Paragon has become a major beneficiary of a shakeout in the US print industry. It has paid $42.3 million for RR Donnelley's Global Document Solutions business, an operation that dovetails with Paragon’s own business support services focus. GDS reported sales of $270 million in 2018, though this has dipped since, reporting revenues of $185 million at the nine month point of this financial year.
RR Donnelley will use the proceeds to reduce debt while Paragon gains a business with operation in the UK, France, Spain, Netherlands, Poland and Italy with around 1,500 staff. Patrick Crean, Paragon chairman and CEO says: "We are delighted to acquire RRD’s GDS European businesses and are pleased to announce that we have also entered into a strategic alliance with RRD, which will expand the offerings both companies provide to clients.”
The deal increases Paragon's strengths in customer communications and increases its ability to cope with multinational customers.
The deal continues the US company’s withdrawal from Europe (having sold magazine and catalogue printing facilities to Walstead last year). It is, however, investing in Asia with a major new factory in China and investment in facilities to handle the 2020 US census, pushing spend in the quarter to $107.4 million ($72.7 million).
Debt levels are down by $148 million to $2.03 billion before any contribution from the GDS sale.
RR Donnelley appears well placed compared to Quad/Graphics, which earlier in the summer had to call off its $1.4 billion acquisition of LSC Communications, has reported a Q3 net loss and announced it is putting its book printing division on the block. Talks are already underway about the $200 million business.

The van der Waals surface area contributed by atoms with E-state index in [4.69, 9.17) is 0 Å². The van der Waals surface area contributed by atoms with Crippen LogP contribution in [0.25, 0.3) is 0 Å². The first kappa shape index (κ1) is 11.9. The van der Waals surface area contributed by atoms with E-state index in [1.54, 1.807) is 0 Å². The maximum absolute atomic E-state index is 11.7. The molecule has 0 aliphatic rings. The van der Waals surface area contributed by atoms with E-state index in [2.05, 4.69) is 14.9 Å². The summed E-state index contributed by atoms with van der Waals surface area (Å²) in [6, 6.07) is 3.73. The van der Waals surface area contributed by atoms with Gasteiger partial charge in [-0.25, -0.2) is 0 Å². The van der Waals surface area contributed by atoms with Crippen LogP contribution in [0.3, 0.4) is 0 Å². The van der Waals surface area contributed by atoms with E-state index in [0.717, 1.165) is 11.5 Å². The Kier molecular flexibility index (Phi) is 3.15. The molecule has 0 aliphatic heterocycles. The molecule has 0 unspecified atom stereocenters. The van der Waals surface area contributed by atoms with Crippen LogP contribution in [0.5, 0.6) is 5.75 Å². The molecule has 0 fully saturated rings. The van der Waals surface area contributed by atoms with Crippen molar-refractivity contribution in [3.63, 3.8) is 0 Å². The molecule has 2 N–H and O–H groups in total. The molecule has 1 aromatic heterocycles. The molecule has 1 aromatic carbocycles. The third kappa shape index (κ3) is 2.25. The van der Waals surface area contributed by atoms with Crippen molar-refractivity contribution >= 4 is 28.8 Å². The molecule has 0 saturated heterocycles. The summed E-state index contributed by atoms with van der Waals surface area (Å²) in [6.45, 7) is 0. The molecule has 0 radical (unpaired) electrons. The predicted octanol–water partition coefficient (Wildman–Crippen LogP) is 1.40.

While the failure of a merger that would be a “defining moment” for Quad is expensive in terms of a $60 million compensation payment to LSC, the company is pushing on with the Quad 3.0 transformation.
The drop into loss has alerted corporate lawyers into considering a class action law suit against the company for allegedly misleading investors by not giving due warning of the losses and the extent to which the company is suffering from industrywide pricing pressure.
Quad CEO Joel Quadracci explained that part of the reason is that wages were increased, which added to costs immediately, but productivity gains take time to come through.
The company has adopted a strategy of paying more for staff and has enjoyed greater retention of people, with an impact on recruitment and training costs, and was now noticing an improvement in productivity which is on target to compensate for the increased wage bill during 2020.
By Gareth Ward